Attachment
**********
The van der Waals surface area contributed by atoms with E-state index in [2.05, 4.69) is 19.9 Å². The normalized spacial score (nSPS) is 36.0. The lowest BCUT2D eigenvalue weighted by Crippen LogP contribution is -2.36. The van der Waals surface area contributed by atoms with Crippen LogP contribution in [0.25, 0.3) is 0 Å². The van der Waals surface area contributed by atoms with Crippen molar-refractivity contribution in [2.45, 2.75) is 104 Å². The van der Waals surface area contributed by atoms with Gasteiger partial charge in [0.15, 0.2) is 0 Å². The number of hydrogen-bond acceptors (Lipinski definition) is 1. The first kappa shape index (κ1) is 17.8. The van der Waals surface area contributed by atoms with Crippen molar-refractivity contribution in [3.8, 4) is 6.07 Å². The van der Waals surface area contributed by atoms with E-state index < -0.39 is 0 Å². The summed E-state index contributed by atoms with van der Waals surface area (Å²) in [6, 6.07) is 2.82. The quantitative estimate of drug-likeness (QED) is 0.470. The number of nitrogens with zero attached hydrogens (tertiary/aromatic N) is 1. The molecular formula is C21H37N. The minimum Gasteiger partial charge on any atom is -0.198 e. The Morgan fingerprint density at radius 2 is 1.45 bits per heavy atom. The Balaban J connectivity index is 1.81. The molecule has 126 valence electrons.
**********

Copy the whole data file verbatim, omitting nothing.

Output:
The van der Waals surface area contributed by atoms with E-state index in [2.05, 4.69) is 19.9 Å². The normalized spacial score (nSPS) is 36.0. The lowest BCUT2D eigenvalue weighted by Crippen LogP contribution is -2.36. The van der Waals surface area contributed by atoms with Crippen LogP contribution in [0.25, 0.3) is 0 Å². The van der Waals surface area contributed by atoms with Crippen molar-refractivity contribution in [2.45, 2.75) is 104 Å². The van der Waals surface area contributed by atoms with Gasteiger partial charge in [0.15, 0.2) is 0 Å². The number of hydrogen-bond acceptors (Lipinski definition) is 1. The first kappa shape index (κ1) is 17.8. The van der Waals surface area contributed by atoms with Crippen molar-refractivity contribution in [3.8, 4) is 6.07 Å². The van der Waals surface area contributed by atoms with E-state index < -0.39 is 0 Å². The summed E-state index contributed by atoms with van der Waals surface area (Å²) in [6, 6.07) is 2.82. The quantitative estimate of drug-likeness (QED) is 0.470. The number of nitrogens with zero attached hydrogens (tertiary/aromatic N) is 1. The molecular formula is C21H37N. The minimum Gasteiger partial charge on any atom is -0.198 e. The Morgan fingerprint density at radius 2 is 1.45 bits per heavy atom. The Balaban J connectivity index is 1.81. The molecule has 126 valence electrons.